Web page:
Garath Smith wanted to create a car in the style of Mazda’s MX-5 M Speedster concept: the finished item is a fabulous tribute and packed with glorious details
Garath Smith’s tribute to an MX-5 concept car is stunningly executed and a pleasure to drive and to look at. And it may be for sale…
The young guy in the sporty Ford Fiesta ST almost snaps his neck as his head whips round to stare. And when we park up alongside a brand new MX-5 mk4, the lady owner – on holiday with her father – is all over our car, inside and out, making appreciative comments.what’s clear is that she doesn’t really know if it’s old or new, she just likes the way it looks: her father, meanwhile, confesses that when we first pulled up he thought it was a Porsche.
If Garath Smith’s intention was to create a crowd-pleaser with his muchmodified mk1 MX-5 Speedster, then it’s very much mission accomplished: wherever you go, people gawp and smile and point. While MX-5 fans might know immediately what the Speedster is based on, to the rest of the world it’s a sleek, low, dazzling white mystery machine – they’d be even more impressed if ever they were fortunate enough to drive it…
Some of you may recognise Garath’s name as one of the directors of Eastbourne-based The MX5 Restorer, but while his company’s website address adorns the sills of the Speedster, the project started life when fixing up MX-5S was still a sideline for him.‘i’ve always been passionate about the MX-5,’ reveals Garath,‘and was eventually able to turn a hobby into a business. But before that happened I was working on my own cars and, of course, driving them.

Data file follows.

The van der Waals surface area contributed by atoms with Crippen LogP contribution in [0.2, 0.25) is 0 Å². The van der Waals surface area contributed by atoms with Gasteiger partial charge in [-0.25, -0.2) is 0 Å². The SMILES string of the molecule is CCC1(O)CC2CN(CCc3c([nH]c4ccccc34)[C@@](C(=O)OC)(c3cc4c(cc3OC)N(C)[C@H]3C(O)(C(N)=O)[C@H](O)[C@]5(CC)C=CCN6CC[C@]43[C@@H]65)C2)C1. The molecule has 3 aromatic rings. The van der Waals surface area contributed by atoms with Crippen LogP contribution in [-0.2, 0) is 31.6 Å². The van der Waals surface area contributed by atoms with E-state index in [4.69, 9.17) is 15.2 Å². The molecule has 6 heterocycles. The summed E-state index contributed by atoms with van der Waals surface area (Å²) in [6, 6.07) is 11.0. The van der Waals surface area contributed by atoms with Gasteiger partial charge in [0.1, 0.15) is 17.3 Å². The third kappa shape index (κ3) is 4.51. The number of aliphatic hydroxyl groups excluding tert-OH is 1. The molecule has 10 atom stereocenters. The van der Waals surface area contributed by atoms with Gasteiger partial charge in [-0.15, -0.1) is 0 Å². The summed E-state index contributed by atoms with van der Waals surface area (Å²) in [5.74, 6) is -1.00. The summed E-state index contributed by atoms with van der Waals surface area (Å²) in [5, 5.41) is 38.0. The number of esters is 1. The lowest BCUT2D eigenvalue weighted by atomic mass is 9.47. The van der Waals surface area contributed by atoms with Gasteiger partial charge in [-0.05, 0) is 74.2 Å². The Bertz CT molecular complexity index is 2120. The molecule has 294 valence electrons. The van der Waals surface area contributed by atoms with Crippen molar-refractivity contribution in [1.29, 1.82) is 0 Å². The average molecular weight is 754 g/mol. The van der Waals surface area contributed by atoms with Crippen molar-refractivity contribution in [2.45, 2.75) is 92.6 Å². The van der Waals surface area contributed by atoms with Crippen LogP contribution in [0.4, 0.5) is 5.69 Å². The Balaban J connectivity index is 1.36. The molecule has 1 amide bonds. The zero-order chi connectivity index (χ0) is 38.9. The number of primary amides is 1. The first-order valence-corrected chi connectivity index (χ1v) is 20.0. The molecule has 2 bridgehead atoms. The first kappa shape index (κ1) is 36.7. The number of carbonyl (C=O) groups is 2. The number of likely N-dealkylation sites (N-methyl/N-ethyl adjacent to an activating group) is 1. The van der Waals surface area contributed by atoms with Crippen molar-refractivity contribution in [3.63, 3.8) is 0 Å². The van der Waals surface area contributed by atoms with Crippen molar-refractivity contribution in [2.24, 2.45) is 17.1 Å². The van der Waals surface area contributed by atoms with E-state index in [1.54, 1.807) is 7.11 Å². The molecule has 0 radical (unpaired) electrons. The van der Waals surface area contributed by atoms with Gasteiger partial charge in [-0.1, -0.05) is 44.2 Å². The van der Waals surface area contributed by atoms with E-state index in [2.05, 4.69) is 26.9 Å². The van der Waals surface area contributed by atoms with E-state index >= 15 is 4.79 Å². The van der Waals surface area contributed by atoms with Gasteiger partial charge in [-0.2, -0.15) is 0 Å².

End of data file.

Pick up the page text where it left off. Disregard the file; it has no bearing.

‘I’d just finished restoring another mk1 and it was looking so good that I didn’t want to drive it through the winter. So I bought a mk1 Eunos for £400 just to run around in. One of its rear wings was stove in and it was rusty in places, but it had a half-cage and was surprisingly nifty, and I kind of liked it in the end.
‘That said, it later got to the stage where it was just sitting on the drive,’ Garath continues. ‘Meanwhile, though, I was trawling the internet, as you do, and was reminded of Mazda’s mk1 M Speedster concept from 1996. And I got this idea that I’d build one of my own – not an exact replica, but something in the spirit of that car. And as luck would have it, I had the perfect base car cluttering up my driveway.